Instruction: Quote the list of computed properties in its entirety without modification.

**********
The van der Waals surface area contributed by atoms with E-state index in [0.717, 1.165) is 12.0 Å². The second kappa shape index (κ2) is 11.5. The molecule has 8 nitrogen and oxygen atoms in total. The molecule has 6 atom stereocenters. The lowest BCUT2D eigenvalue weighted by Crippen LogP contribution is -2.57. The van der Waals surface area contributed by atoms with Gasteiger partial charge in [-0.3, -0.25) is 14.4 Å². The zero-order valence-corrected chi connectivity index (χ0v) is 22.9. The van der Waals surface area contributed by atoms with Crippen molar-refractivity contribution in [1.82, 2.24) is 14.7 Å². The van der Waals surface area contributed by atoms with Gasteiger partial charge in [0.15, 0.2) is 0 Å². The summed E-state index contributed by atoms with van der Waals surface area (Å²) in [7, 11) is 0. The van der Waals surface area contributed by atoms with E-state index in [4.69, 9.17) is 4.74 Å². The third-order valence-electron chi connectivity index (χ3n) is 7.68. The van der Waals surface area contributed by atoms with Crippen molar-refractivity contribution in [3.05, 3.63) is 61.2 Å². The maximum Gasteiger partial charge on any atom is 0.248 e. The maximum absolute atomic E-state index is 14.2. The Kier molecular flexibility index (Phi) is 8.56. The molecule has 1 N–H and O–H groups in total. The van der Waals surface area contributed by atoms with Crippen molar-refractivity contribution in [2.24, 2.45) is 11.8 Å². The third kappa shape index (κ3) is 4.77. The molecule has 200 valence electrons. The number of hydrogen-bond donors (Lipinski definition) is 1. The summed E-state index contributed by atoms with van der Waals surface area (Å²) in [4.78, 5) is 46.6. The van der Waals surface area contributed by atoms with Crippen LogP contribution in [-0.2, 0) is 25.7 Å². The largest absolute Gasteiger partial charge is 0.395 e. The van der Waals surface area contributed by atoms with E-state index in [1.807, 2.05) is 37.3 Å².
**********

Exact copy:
The van der Waals surface area contributed by atoms with E-state index in [0.717, 1.165) is 12.0 Å². The second kappa shape index (κ2) is 11.5. The molecule has 8 nitrogen and oxygen atoms in total. The molecule has 6 atom stereocenters. The lowest BCUT2D eigenvalue weighted by Crippen LogP contribution is -2.57. The van der Waals surface area contributed by atoms with Gasteiger partial charge in [-0.3, -0.25) is 14.4 Å². The zero-order valence-corrected chi connectivity index (χ0v) is 22.9. The van der Waals surface area contributed by atoms with Crippen molar-refractivity contribution in [1.82, 2.24) is 14.7 Å². The van der Waals surface area contributed by atoms with Gasteiger partial charge in [0.15, 0.2) is 0 Å². The summed E-state index contributed by atoms with van der Waals surface area (Å²) in [7, 11) is 0. The van der Waals surface area contributed by atoms with E-state index in [4.69, 9.17) is 4.74 Å². The third-order valence-electron chi connectivity index (χ3n) is 7.68. The van der Waals surface area contributed by atoms with Crippen molar-refractivity contribution in [3.05, 3.63) is 61.2 Å². The maximum Gasteiger partial charge on any atom is 0.248 e. The maximum absolute atomic E-state index is 14.2. The Kier molecular flexibility index (Phi) is 8.56. The molecule has 1 N–H and O–H groups in total. The van der Waals surface area contributed by atoms with Crippen molar-refractivity contribution in [2.24, 2.45) is 11.8 Å². The third kappa shape index (κ3) is 4.77. The molecule has 200 valence electrons. The number of hydrogen-bond donors (Lipinski definition) is 1. The summed E-state index contributed by atoms with van der Waals surface area (Å²) in [4.78, 5) is 46.6. The van der Waals surface area contributed by atoms with Crippen LogP contribution in [-0.2, 0) is 25.7 Å². The largest absolute Gasteiger partial charge is 0.395 e. The van der Waals surface area contributed by atoms with E-state index in [1.807, 2.05) is 37.3 Å².